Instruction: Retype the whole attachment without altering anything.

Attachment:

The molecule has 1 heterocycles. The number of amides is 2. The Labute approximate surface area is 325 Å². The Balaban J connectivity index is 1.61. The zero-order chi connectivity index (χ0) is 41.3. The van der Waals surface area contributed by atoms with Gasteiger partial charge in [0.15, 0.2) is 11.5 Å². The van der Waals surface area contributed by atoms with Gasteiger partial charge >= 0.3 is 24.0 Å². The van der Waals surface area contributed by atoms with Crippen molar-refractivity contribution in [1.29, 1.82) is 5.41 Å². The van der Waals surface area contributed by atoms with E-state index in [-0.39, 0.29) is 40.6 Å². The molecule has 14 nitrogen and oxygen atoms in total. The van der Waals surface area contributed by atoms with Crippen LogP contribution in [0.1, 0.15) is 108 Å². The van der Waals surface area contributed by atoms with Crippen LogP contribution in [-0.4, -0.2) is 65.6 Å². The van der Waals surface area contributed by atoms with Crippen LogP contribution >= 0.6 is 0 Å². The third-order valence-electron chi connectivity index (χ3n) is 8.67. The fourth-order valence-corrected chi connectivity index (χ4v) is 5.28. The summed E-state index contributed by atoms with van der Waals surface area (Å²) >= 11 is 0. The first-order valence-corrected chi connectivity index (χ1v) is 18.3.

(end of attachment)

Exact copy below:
The molecule has 1 heterocycles. The number of amides is 2. The Labute approximate surface area is 325 Å². The Balaban J connectivity index is 1.61. The zero-order chi connectivity index (χ0) is 41.3. The van der Waals surface area contributed by atoms with Gasteiger partial charge in [0.15, 0.2) is 11.5 Å². The van der Waals surface area contributed by atoms with Gasteiger partial charge >= 0.3 is 24.0 Å². The van der Waals surface area contributed by atoms with Crippen molar-refractivity contribution in [1.29, 1.82) is 5.41 Å². The van der Waals surface area contributed by atoms with E-state index in [-0.39, 0.29) is 40.6 Å². The molecule has 14 nitrogen and oxygen atoms in total. The van der Waals surface area contributed by atoms with Crippen LogP contribution in [0.1, 0.15) is 108 Å². The van der Waals surface area contributed by atoms with Crippen LogP contribution in [-0.4, -0.2) is 65.6 Å². The van der Waals surface area contributed by atoms with Crippen LogP contribution >= 0.6 is 0 Å². The third-order valence-electron chi connectivity index (χ3n) is 8.67. The fourth-order valence-corrected chi connectivity index (χ4v) is 5.28. The summed E-state index contributed by atoms with van der Waals surface area (Å²) >= 11 is 0. The first-order valence-corrected chi connectivity index (χ1v) is 18.3.